By Hannah Lang
WASHINGTON (Reuters) -Other U.S. crypto exchanges are likely to be in the firing line after the Securities and Exchange Commission (SEC) this week sued Coinbase and Binance, two of the world's largest crypto exchanges, for allegedly breaching its rules.
The SEC on Tuesday alleged Coinbase traded at least 13 crypto assets that are securities and which should have been registered, while on Monday it also accused Binance, the world's largest cryptocurrency exchange, of offering 12 cryptocurrency coins without registering them as securities.
The lawsuits expand the overall number of cryptocurrencies that the SEC has explicitly identified as securities. That raises questions about other exchanges that have also allowed U.S. investors to trade those tokens, such as Kraken, Gemini, Crypto.com and Okcoin, and whether they could be at risk of regulatory action, industry executives said. Some exchanges may look to de-list the tokens in question.
"All U.S. exchanges should now be on notice that they may be subject to enforcement action if they permit, or have permitted, these tokens to be traded," said Jason Allegrante, chief legal and compliance officer at Fireblocks, a digital asset infrastructure provider.
A spokesperson for crypto exchange Bitstamp said the company takes "all new regulatory developments very seriously" and is "currently reviewing the new information that has come out this week to determine what actions to take."
Both Coinbase and Binance deny the SEC's allegations and have pledged to vigorously defend themselves in court. The SEC declined to comment.
While crypto companies started out in a regulatory gray area, the SEC under the leadership of Gary Gensler has steadily asserted the agency's jurisdiction over the industry, arguing most tokens meet the definition of a security and should be subject to the same strict disclosure rules.
The agency has brought more than 130 crypto lawsuits and settlements to date, according to data from consultancy Cornerstone Research and the SEC website, and in several of those cases has named specific tokens as securities.
The Coinbase and Binance suits this week expand that list to include some commonly traded tokens, such as Solana, Cardano and Polygon.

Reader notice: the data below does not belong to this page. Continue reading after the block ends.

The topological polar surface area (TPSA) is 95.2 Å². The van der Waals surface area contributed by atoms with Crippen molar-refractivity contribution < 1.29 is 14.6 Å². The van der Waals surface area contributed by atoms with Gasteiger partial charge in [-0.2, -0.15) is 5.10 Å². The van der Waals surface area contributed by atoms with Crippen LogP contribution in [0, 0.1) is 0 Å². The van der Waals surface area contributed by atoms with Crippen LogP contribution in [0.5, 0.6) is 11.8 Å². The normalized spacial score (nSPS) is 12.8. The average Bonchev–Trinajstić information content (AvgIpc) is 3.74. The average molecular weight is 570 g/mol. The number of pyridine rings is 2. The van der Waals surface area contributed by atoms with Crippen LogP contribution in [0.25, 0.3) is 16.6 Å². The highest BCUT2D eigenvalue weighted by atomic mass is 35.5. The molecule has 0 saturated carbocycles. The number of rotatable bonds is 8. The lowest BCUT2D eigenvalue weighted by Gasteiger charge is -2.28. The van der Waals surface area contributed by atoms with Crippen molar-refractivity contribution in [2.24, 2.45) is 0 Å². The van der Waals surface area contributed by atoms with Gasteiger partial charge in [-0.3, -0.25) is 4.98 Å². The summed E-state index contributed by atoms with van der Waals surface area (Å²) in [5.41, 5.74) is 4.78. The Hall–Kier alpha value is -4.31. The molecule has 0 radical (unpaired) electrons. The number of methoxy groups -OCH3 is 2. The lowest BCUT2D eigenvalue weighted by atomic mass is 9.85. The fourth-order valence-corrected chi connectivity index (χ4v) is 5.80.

"We would not be surprised to see more lawsuits from the U.S. regulators, and possibly the Department of Justice, in the next few weeks," said Scott Freeman, co-founder of JST Digital, a financial services firm focusing on digital assets.
A spokesperson for the Justice Department declined to comment.
Crypto companies, including Coinbase and Binance, dispute the SEC's authority, saying many tokens are more akin to commodities, and have repeatedly called for regulators to create clear rules rather than assert their jurisdiction via enforcement actions.
"We do not list securities. For every asset we list, our teams conduct thorough risk and security evaluations which includes a comprehensive legal and compliance process. We will continue to closely monitor this case and others for precedential rulings," a spokesperson for Kraken said.
Gemini, Crypto.com and Okcoin did not immediately respond to a request for comment.
'DESTROY THE CRYPTO ECONOMY'
The latest lawsuits will play out in court, which could take years. An SEC suit alleging Ripple's XRP token is a security, for example, has been under litigation for more than two years.
But whether the SEC wins or loses, the suits send a strong signal to the industry that the agency is not going to let up, executives said. While big crypto companies can afford to fight the SEC, smaller companies have filed for bankruptcy following SEC enforcement actions, including crypto exchange Beaxy.
"I don't think that this SEC under this leadership necessarily cares whether they win or lose in the courts. I think what they are engaging in is a coordinated campaign to essentially destroy the crypto economy in the United States," Stuart Alderoty, chief legal officer at Ripple, told the Piper Sandler Global Exchange & Fintech Conference in New York on Wednesday.
Gensler has suggested an industry shake-out would be good for investors.
"I disagree with the notion ... that crypto intermediary compliance isn't possible," Gensler said in a speech on Thursday, adding however that "it takes work."
According to analysts at Bernstein, roughly 90% of crypto trading already takes place outside the U.S. Executives said they expected exchanges to continue to expand into international regions that have more favorable regulations.
Coinbase, for example, has previously said it would consider moving its global headquarters outside of the U.S.
"I would imagine that other firms spooked by the prevalent trend for regulation by enforcement will follow suit," said Katharine Wooller, business unit director at Coincover, a provider of insurance for digital assets.
(Reporting by Hannah Lang in Washington; Additional reporting by John McCrank in New York and Susan Heavey in Washington; Additional reporting and writing by Michelle Price; Editing by Stephen Coates and Paul Simao)